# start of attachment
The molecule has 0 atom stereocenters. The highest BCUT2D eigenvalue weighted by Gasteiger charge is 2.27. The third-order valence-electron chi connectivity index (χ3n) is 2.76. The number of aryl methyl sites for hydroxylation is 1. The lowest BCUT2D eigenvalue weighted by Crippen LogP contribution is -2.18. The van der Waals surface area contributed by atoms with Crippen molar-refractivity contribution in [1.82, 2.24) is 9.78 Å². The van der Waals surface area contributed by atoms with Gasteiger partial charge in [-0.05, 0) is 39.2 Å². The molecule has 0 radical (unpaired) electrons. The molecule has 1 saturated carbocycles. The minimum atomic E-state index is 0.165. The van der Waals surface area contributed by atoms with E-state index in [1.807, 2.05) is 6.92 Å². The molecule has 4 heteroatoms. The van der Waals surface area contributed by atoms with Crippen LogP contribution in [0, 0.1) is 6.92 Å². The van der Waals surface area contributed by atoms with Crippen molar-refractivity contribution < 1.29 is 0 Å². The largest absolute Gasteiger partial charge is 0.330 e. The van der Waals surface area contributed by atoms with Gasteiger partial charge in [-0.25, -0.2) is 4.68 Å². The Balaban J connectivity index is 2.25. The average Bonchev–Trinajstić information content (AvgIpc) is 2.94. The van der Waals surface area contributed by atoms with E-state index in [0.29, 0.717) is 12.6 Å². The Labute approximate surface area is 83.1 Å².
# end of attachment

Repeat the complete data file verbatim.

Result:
The molecule has 0 atom stereocenters. The highest BCUT2D eigenvalue weighted by Gasteiger charge is 2.27. The third-order valence-electron chi connectivity index (χ3n) is 2.76. The number of aryl methyl sites for hydroxylation is 1. The lowest BCUT2D eigenvalue weighted by Crippen LogP contribution is -2.18. The van der Waals surface area contributed by atoms with Crippen molar-refractivity contribution in [1.82, 2.24) is 9.78 Å². The van der Waals surface area contributed by atoms with Gasteiger partial charge in [-0.05, 0) is 39.2 Å². The molecule has 0 radical (unpaired) electrons. The molecule has 1 saturated carbocycles. The minimum atomic E-state index is 0.165. The van der Waals surface area contributed by atoms with E-state index in [1.807, 2.05) is 6.92 Å². The molecule has 4 heteroatoms. The van der Waals surface area contributed by atoms with Crippen LogP contribution in [0, 0.1) is 6.92 Å². The van der Waals surface area contributed by atoms with Crippen molar-refractivity contribution < 1.29 is 0 Å². The largest absolute Gasteiger partial charge is 0.330 e. The van der Waals surface area contributed by atoms with Gasteiger partial charge in [-0.25, -0.2) is 4.68 Å². The Balaban J connectivity index is 2.25. The average Bonchev–Trinajstić information content (AvgIpc) is 2.94. The van der Waals surface area contributed by atoms with E-state index in [0.29, 0.717) is 12.6 Å². The Labute approximate surface area is 83.1 Å².